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Computational fluid dynamics simulations of 3D printed ventilator splitters and restrictors for differential multi-patient ventilation

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posted on 09.02.2022, 23:41 by Daniel DukeDaniel Duke

The global pandemic of novel coronavirus (SARS-CoV-2) has led to global shortages of ventilators and accessories. One solution to this problem is to split ventilators between multiple patients, which poses the difficulty of treating two patients with dissimilar ventilation needs. A proposed solution to this problem is the use of 3D-printed flow splitters and restrictors. There is little data available on the reliability of such devices and how the use of different 3D printing methods might affect their performance.


We performed flow resistance measurements on 30 different 3D-printed restrictor designs produced using a range of fused deposition modelling and stereolithography printers and materials, from consumer grade printers using polylactic acid filament to professional printers using surgical resin. We compared their performance to novel computational fluid dynamics models driven by empirical ventilator flow rate data. This indicates the ideal performance of a part that matches the computer model.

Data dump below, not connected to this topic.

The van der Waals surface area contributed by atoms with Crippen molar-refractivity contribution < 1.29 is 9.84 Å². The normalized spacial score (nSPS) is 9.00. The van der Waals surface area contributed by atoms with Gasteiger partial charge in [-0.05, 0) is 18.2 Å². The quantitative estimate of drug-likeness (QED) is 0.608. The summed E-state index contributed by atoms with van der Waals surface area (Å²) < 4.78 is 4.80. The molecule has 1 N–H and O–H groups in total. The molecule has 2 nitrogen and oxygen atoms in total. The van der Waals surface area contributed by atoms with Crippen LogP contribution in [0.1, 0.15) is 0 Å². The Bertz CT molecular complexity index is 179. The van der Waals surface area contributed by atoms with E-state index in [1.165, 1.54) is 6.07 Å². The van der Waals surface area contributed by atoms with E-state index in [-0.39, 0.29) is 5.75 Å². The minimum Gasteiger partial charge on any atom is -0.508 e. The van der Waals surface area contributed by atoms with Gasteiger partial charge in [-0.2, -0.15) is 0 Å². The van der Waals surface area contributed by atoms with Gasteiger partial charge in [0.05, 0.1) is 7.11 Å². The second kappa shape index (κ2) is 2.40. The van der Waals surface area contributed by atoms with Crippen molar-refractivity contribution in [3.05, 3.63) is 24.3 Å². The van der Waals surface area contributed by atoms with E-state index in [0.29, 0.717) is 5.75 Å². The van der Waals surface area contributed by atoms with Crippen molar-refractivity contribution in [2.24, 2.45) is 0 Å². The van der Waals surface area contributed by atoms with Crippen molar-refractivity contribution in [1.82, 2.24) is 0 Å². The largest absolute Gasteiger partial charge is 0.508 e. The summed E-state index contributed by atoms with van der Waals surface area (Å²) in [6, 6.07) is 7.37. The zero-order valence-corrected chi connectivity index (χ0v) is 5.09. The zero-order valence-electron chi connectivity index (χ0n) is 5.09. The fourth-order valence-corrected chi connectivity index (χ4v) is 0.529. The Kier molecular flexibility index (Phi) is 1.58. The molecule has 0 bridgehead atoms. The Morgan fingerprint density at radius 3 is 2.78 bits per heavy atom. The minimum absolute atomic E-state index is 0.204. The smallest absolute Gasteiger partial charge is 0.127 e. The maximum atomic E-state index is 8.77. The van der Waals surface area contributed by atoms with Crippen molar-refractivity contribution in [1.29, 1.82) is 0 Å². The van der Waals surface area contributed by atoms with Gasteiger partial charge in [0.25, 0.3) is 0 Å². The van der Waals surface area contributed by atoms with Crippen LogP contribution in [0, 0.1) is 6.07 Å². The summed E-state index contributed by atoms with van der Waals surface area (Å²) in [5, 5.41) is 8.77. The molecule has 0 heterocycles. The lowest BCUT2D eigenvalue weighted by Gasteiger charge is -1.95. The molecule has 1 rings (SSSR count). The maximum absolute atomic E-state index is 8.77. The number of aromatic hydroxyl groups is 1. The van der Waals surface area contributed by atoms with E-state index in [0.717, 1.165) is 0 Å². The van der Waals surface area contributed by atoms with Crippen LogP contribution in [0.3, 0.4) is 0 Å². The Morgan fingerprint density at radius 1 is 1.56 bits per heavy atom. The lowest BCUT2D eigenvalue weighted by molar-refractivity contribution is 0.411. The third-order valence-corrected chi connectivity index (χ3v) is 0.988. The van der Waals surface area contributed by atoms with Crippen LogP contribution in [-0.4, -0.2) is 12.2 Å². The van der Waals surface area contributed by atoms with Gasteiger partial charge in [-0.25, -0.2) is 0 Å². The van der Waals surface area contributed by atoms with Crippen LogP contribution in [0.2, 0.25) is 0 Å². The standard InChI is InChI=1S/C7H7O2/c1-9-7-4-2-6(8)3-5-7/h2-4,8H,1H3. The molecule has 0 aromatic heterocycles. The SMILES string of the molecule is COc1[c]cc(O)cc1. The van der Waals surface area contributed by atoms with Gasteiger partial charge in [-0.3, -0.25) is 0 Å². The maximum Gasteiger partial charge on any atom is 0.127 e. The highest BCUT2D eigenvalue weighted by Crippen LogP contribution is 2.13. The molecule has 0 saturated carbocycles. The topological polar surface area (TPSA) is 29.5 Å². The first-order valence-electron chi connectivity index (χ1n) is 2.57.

The 3D-printed restrictors varied considerably between printers and materials to a sufficient degree that would make them unsafe for clinical use without individual testing. This occurs because the interior surface of the restrictor is rough and has a reduced nominal average diameter when compared to the computer model. However, we have also shown that with careful calibration it is possible to tune the end-inspiratory (tidal) volume by titrating the inspiratory time on the ventilator.


The 3D-printed restrictors varied considerably between printers and materials to a sufficient degree that would make them unsafe for clinical use without individual testing. This occurs because the interior surface of the restrictor is rough and has a reduced nominal average diameter when compared to the computer model. However, we have also shown that with careful calibration it is possible to tune the end-inspiratory (tidal) volume by titrating the inspiratory time on the ventilator.


This BRIDGES record contains raw empirical data and computer modeling results, including instructions for how other users can use our simulation tools to predict the performance of their own 3D printed designs.


Open Access publication details:


Duke, D.J., Clarke, A.L., Stephens, A.L. et al. A computational fluid dynamics assessment of 3D printed ventilator splitters and restrictors for differential multi-patient ventilation. 3D Print Med 8, 2 (2022). https://doi.org/10.1186/s41205-021-00129-1


Received

11 May 2021


Accepted

18 November 2021


Published

05 January 2022


DOI

https://doi.org/10.1186/s41205-021-00129-1

Funding

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Australian Research Council

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